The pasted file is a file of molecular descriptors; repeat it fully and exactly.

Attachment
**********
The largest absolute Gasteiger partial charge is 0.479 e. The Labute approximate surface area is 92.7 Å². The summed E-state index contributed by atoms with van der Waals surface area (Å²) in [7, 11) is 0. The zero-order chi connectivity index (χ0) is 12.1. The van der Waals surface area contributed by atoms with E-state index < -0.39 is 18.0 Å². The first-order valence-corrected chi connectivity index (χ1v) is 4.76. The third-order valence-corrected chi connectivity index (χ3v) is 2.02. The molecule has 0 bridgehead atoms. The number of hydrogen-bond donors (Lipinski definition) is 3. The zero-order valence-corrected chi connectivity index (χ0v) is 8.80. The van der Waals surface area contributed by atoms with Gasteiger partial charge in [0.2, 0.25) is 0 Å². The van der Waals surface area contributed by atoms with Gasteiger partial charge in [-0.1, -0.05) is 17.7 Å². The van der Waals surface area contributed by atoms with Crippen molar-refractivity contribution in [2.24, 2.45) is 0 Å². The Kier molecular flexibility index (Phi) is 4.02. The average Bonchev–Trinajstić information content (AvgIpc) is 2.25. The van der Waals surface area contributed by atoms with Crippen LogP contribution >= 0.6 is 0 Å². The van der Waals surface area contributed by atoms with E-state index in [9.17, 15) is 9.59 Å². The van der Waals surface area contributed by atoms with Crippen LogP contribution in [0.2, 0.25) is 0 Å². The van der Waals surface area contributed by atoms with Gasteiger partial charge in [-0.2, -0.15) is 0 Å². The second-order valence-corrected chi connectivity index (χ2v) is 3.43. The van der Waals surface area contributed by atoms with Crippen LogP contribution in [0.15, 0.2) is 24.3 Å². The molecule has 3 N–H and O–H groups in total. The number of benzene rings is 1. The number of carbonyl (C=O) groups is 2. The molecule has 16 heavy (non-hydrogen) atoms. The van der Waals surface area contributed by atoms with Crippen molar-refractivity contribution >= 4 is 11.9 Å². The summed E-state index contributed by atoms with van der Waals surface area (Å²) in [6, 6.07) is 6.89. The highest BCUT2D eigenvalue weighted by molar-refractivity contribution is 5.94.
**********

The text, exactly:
The largest absolute Gasteiger partial charge is 0.479 e. The Labute approximate surface area is 92.7 Å². The summed E-state index contributed by atoms with van der Waals surface area (Å²) in [7, 11) is 0. The zero-order chi connectivity index (χ0) is 12.1. The van der Waals surface area contributed by atoms with E-state index < -0.39 is 18.0 Å². The first-order valence-corrected chi connectivity index (χ1v) is 4.76. The third-order valence-corrected chi connectivity index (χ3v) is 2.02. The molecule has 0 bridgehead atoms. The number of hydrogen-bond donors (Lipinski definition) is 3. The zero-order valence-corrected chi connectivity index (χ0v) is 8.80. The van der Waals surface area contributed by atoms with Gasteiger partial charge in [0.2, 0.25) is 0 Å². The van der Waals surface area contributed by atoms with Gasteiger partial charge in [-0.1, -0.05) is 17.7 Å². The van der Waals surface area contributed by atoms with Crippen molar-refractivity contribution in [2.24, 2.45) is 0 Å². The Kier molecular flexibility index (Phi) is 4.02. The average Bonchev–Trinajstić information content (AvgIpc) is 2.25. The van der Waals surface area contributed by atoms with Crippen LogP contribution >= 0.6 is 0 Å². The van der Waals surface area contributed by atoms with E-state index in [9.17, 15) is 9.59 Å². The van der Waals surface area contributed by atoms with Crippen LogP contribution in [0.2, 0.25) is 0 Å². The van der Waals surface area contributed by atoms with Gasteiger partial charge in [-0.2, -0.15) is 0 Å². The second-order valence-corrected chi connectivity index (χ2v) is 3.43. The van der Waals surface area contributed by atoms with Crippen LogP contribution in [0.15, 0.2) is 24.3 Å². The molecule has 3 N–H and O–H groups in total. The number of benzene rings is 1. The number of carbonyl (C=O) groups is 2. The molecule has 16 heavy (non-hydrogen) atoms. The van der Waals surface area contributed by atoms with Crippen molar-refractivity contribution >= 4 is 11.9 Å². The summed E-state index contributed by atoms with van der Waals surface area (Å²) in [6, 6.07) is 6.89. The highest BCUT2D eigenvalue weighted by molar-refractivity contribution is 5.94.